The Telstra Board made the right business decision for its shareholders: we won't invest in a new Broadband Network if we can't control it.
Meanwhile, what were the rest of the private sector competitors doing about Broadband?
Quite a few tried and ultimately failed commercially: TransACT in the A.C.T. was the largest, but far from only, experiment, with 55,000 premises "passed" and able to be connected. After 10 years of struggle, the business was sold for 25% of what it'd cost to build. That's a lot of crushed dreams.
This has been the common fate of all the small-scale, local, attempts at building a Broadband Network.
The National part is the key to making it work.
The only business that could build a new National network was Optus, the second largest business - and it wasn't going to take on Telstra a second time. In 1994, they'd gone head-to-head with Telstra in building a new network for Cable T. After they'd spent $3 billion dollars and only covering 2.2M premises in 3 cities, around 30% of the National market, they stopped. Telstra had spent $4 billion, passed 2.5M premises, 80% of whom were the same houses as Optus passed. But the real difference was that Telstra signed a better deal for "Content" and created FOXTEL, still going, though never very profitable. Optus wrote off $1.4 billion in one go and Telstra $500-1000M. Neither profited from the venture.
In 2006, this is where we were: nobody who had the money and resources to build a National Broadband Network, would build one. Anyone who had the will, didn't have the customers, money or resources.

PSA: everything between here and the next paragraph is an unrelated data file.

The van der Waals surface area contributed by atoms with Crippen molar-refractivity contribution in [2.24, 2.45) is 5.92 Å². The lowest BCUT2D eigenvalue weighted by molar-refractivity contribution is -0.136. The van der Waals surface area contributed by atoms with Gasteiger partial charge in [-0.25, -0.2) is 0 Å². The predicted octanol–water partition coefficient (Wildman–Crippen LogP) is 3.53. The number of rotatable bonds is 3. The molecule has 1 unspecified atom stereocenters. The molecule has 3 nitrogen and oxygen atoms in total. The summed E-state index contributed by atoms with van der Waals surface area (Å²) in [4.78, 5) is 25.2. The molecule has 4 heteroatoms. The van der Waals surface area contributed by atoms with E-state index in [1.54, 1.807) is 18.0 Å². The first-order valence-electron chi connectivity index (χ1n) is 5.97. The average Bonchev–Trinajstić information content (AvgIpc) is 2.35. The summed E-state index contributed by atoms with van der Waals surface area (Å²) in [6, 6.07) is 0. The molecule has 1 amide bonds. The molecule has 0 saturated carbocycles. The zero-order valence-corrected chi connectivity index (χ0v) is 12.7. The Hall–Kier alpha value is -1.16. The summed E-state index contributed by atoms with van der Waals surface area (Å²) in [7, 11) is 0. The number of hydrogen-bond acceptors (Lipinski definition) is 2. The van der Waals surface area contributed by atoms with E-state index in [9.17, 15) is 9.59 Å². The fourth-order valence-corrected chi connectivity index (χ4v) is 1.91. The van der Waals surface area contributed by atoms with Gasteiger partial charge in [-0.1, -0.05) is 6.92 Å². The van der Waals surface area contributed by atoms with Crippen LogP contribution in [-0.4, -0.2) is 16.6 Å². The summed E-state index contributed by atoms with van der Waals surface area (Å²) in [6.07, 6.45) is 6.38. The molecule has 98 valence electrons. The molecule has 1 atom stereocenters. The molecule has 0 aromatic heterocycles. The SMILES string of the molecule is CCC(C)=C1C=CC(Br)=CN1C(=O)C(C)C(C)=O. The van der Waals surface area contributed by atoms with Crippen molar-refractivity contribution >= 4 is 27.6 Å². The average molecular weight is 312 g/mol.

The people most disadvantaged by the lack of a single Broadband Network were the 10% of us outside the urban areas. Although some money from the Telstra 'T3' sale had been earmarked to help them, it didn't buy very much.
This was the business environment, a stalemate, that prompted Kevin Rudd to first propose a $5 billion National Broadband Network. When his independent expert panel of Finance, Business and Technical leaders assessed the responses, they unanimously agreed, none of them could be commercially viable because Telstra would either build one themselves, more cheaply as they'd already done to Optus with Cable TV, or Telstra would sink the project with high access costs to its copper lines.
This all came back to that first Government decision to privatise Telstra as a single company. If Telstra had been "structurally separated" in 2005, none of this ensuing mess would've resulted.
In all this, there are three disparate and often combative parties that have been in agreement that Australia needs a National Broadband Network:
- Telstra and the other Telecommunications companies, especially the small players like TransACT who've plunked down their cash and given it a go. The new Telstra CEO started all this in 2005...
- Investors, large and small, who wrote down the prospects of Telstra, and all other Telecommunications companies, and who've revalued Telstra when it signed onto the NBN.